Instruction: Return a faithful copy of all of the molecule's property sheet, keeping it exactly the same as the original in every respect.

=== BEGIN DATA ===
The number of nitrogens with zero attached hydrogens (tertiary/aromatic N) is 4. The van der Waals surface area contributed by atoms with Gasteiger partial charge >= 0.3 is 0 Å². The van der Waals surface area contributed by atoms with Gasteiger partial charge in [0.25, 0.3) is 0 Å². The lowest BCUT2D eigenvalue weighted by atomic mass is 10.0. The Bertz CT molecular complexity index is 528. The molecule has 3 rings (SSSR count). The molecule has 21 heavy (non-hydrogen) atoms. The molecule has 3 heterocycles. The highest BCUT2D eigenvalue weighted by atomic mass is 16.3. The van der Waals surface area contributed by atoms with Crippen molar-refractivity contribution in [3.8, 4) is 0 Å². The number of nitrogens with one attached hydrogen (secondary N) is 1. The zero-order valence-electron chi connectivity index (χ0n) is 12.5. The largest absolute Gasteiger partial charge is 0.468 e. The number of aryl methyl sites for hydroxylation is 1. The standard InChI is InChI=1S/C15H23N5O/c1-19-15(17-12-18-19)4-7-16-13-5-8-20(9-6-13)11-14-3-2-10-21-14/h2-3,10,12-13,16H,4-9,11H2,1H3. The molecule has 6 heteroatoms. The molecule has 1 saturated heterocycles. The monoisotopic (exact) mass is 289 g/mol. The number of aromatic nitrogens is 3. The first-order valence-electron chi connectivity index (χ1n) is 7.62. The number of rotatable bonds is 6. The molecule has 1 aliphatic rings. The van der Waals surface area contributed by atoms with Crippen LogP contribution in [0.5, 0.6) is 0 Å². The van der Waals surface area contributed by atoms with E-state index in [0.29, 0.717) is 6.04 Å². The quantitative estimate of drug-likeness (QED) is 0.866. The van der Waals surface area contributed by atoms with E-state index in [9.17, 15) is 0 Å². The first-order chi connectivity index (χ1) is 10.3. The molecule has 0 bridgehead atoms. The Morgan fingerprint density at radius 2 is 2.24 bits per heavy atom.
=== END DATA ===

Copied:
The number of nitrogens with zero attached hydrogens (tertiary/aromatic N) is 4. The van der Waals surface area contributed by atoms with Gasteiger partial charge >= 0.3 is 0 Å². The van der Waals surface area contributed by atoms with Gasteiger partial charge in [0.25, 0.3) is 0 Å². The lowest BCUT2D eigenvalue weighted by atomic mass is 10.0. The Bertz CT molecular complexity index is 528. The molecule has 3 rings (SSSR count). The molecule has 21 heavy (non-hydrogen) atoms. The molecule has 3 heterocycles. The highest BCUT2D eigenvalue weighted by atomic mass is 16.3. The van der Waals surface area contributed by atoms with Crippen molar-refractivity contribution in [3.8, 4) is 0 Å². The number of nitrogens with one attached hydrogen (secondary N) is 1. The zero-order valence-electron chi connectivity index (χ0n) is 12.5. The largest absolute Gasteiger partial charge is 0.468 e. The number of aryl methyl sites for hydroxylation is 1. The standard InChI is InChI=1S/C15H23N5O/c1-19-15(17-12-18-19)4-7-16-13-5-8-20(9-6-13)11-14-3-2-10-21-14/h2-3,10,12-13,16H,4-9,11H2,1H3. The molecule has 6 heteroatoms. The molecule has 1 saturated heterocycles. The monoisotopic (exact) mass is 289 g/mol. The number of aromatic nitrogens is 3. The first-order valence-electron chi connectivity index (χ1n) is 7.62. The number of rotatable bonds is 6. The molecule has 1 aliphatic rings. The van der Waals surface area contributed by atoms with Crippen LogP contribution in [0.5, 0.6) is 0 Å². The van der Waals surface area contributed by atoms with E-state index in [0.29, 0.717) is 6.04 Å². The quantitative estimate of drug-likeness (QED) is 0.866. The van der Waals surface area contributed by atoms with E-state index in [9.17, 15) is 0 Å². The first-order chi connectivity index (χ1) is 10.3. The molecule has 0 bridgehead atoms. The Morgan fingerprint density at radius 2 is 2.24 bits per heavy atom.